Tuesday, April 21, 2009

Suba Aluth Awuruddak Wewa!

Last week, I was very lucky to be able to experience Sri Lankan New Year in the traditional way amongst Kanchana’s family.

One of the best things about my stay has been having the opportunity to encounter many parts of Sri Lankan living from within, in ways that Tourists often don’t. New Year was one of the highlights of these times.
The two day public holiday begins on the 13th April, New Year’s Eve. Kanchana had invited all the neighbours in the surrounding area to come and begin celebrations with a children’s party complete with games and prizes.

Some of these were familiar to me, since they were very similar to game played in England when I was a child. For example, the game to draw an eye on an elephant whilst wearing a blindfold was very like “Pin the Tail on the Donkey”. I have included a few photos below, and a short clip of one of the games features on the YouTube clip on the right hand side.

The Mum's got in on the fun, too!

Children and parents alike seemed to have a great time, and I enjoyed myself immensely as spectator, photographer, and prize giver!

On New Year’s Day, it was a very early start. The astrologers had determined that the auspicious time for beginning to boil the coconut milk was at 5.05am, with the time for gifts and eating at 5.50am. The completion of the cooking the milk (which is used to make the milk rice - the traditional New Year food) is when it boils over from it’s clay pot (which is traditionally new). It was important that this happened in time to prepare the food for 5.50am - so when it reached boiling it was welcomed as a sign of prosperity for the New Year.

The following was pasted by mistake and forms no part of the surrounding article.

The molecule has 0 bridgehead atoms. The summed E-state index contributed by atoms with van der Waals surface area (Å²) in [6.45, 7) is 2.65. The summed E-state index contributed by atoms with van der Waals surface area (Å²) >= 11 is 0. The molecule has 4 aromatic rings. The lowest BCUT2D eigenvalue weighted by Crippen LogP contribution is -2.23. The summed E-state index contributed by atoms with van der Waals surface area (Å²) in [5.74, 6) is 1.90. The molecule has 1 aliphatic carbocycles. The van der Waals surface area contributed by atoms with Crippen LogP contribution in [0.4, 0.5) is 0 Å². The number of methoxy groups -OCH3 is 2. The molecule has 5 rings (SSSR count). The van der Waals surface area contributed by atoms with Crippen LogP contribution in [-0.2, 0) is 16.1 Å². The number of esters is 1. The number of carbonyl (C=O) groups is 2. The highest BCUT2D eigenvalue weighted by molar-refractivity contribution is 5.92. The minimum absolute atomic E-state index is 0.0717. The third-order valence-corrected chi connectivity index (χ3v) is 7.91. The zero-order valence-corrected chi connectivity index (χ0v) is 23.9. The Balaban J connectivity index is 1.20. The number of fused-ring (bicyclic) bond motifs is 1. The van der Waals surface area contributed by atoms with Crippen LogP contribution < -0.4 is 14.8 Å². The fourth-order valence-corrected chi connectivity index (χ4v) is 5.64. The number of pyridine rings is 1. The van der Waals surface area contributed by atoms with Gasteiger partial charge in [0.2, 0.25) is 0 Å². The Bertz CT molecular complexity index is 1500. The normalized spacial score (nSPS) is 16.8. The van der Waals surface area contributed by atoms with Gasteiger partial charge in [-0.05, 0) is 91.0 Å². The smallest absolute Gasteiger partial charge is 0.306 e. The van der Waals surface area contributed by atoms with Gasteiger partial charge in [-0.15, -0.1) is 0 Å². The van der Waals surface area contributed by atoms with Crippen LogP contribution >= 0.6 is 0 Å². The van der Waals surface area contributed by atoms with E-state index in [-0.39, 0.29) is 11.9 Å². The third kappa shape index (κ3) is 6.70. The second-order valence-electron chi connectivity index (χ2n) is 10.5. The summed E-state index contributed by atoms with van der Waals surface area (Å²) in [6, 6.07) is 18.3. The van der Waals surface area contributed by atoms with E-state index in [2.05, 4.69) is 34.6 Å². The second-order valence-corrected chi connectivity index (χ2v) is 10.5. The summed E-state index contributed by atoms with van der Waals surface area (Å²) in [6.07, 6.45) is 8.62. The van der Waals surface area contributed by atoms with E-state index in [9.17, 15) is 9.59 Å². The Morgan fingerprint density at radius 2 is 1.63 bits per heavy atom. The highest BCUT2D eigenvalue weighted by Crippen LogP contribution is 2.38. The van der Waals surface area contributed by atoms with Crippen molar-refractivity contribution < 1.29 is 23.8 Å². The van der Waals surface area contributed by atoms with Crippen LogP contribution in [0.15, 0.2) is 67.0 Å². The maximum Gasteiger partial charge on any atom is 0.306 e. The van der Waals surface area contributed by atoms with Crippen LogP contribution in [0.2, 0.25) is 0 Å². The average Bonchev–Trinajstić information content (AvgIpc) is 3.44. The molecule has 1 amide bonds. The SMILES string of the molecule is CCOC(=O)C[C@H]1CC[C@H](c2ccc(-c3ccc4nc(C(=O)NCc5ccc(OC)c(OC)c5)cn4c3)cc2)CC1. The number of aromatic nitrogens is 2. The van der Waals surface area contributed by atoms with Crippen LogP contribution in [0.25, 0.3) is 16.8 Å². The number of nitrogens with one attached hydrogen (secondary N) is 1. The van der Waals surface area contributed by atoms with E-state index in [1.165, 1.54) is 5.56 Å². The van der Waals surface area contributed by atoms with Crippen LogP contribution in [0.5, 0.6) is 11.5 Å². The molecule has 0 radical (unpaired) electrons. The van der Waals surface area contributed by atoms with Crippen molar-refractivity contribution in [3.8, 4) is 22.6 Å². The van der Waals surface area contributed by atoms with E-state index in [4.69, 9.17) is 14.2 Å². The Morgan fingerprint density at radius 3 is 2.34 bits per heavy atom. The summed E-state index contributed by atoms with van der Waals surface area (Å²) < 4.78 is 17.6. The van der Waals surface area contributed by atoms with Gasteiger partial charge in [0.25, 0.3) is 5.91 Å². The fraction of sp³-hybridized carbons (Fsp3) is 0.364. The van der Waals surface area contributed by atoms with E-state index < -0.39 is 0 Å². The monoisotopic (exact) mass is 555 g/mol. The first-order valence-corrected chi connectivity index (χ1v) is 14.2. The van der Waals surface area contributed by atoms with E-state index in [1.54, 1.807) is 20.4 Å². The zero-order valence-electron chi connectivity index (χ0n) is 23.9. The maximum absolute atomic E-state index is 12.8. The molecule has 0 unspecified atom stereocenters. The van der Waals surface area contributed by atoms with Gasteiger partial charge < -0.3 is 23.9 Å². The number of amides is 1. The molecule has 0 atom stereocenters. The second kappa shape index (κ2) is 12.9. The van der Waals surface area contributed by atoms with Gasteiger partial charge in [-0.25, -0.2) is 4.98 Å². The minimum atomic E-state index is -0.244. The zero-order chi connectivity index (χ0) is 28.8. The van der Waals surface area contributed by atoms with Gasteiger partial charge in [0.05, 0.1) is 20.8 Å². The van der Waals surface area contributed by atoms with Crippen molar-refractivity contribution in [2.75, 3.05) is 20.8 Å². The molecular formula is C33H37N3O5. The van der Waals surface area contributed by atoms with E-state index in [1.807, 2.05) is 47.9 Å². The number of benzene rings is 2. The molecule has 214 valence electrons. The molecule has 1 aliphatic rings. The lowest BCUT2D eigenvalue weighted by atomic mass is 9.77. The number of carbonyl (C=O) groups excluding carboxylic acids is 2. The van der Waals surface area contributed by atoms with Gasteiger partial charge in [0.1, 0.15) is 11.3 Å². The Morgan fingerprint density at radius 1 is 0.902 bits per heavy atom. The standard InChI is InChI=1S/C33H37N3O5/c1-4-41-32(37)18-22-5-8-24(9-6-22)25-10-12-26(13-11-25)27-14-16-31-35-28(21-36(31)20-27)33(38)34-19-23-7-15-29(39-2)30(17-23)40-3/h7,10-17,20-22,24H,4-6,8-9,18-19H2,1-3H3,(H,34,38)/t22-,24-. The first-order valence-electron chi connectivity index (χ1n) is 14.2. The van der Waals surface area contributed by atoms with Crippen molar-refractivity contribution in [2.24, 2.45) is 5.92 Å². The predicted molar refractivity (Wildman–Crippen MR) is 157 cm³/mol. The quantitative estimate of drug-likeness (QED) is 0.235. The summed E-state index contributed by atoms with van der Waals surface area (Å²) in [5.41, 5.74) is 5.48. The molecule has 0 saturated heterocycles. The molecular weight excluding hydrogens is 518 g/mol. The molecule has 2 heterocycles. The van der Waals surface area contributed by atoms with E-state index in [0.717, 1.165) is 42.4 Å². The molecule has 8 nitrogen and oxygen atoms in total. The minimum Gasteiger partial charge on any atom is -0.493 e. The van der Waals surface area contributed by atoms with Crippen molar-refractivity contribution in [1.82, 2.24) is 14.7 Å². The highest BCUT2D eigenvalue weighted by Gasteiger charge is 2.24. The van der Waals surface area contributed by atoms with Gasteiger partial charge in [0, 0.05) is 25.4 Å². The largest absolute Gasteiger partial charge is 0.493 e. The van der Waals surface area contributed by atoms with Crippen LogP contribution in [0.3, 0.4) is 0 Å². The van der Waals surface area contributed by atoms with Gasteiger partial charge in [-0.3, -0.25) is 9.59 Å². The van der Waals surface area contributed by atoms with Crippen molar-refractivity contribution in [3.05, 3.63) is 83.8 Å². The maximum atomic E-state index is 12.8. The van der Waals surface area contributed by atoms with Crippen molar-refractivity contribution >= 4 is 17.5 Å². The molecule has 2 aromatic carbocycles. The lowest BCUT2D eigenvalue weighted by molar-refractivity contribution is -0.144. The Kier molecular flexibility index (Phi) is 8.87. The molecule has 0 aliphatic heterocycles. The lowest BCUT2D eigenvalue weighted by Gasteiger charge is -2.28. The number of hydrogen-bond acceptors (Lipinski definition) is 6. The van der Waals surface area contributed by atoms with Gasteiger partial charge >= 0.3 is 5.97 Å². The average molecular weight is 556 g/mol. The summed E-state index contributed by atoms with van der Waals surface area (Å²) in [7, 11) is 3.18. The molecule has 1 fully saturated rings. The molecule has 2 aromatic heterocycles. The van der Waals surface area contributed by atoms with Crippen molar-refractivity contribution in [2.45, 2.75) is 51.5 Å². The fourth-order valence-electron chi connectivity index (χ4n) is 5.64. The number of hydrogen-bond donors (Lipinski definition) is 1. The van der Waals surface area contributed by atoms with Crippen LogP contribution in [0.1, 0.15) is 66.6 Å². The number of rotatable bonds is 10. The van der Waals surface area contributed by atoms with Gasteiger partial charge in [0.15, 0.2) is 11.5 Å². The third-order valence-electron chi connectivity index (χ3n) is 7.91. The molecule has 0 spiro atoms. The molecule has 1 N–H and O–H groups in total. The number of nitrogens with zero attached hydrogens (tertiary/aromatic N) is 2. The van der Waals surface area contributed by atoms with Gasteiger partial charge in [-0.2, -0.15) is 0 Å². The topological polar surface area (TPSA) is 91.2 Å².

The boiling-over also features in the YouTube clip.

The breakfast of the delicious milk rice was served with a number of traditional New Year sweet items. It was a real honour to be part of this important and cherished tradition, and I was particularly touched to receive a gift of a lovely new shirt.

New Year is a time of worshipping the elders, and gift giving is accompanied by bowing to the ground before the elder gift recipient.

We then left for the 2 hour journey to Kuliyapitiya, the small town where both Kanchana’s and Thushara’s families live. On the way, the boys, Buhusuru and Nipuna set about teaching me how to say Happy New Year in Sinhala: “Suba Aluth Awuruddak Wewa!” It didn’t exactly roll off my tongue initially, but I eventually got the hang of it - sort of.

Once at Kuliyapitiya, it was a busy time of moving from home to home visiting relatives and giving worship to elders - with the offering of Betel leaves. Everywhere we went, there was also LOTS of delicious food on offer.

In many ways, the day was uniquely Sri Lankan - with an adherence to tradition that was very noticeable to my British eyes. Yet in other ways it was reassuringly familiar: gifts, continuous eating, and most importantly spending time with family - it could almost have been Christmas day.

Above is a picture of me with members of Thusara’s family.

Like so many elements of my time in Sri Lanka, I was aware of how the details may change, but fundamentally humans are the same the world over.

It was a great couple of days, yet tiring for all!

Mark Chappell

Sunday, April 12, 2009

A Week in the Field

I have just returned from spending 7 days at the ECO-V field station on the edges of Udawalawa National Park. The experience was a fantastic chance to see first-hand the work done by the Pelican Project team, and to get a close look at the realities of working within a rural community.

Staying at the ECO-V field station in Udawalawa village, just outside the park, I was hosted admirably by Harsha, Mananperi, Bandara, and Ajiith. They were able to show me all aspects of the project as well as many of the local sights.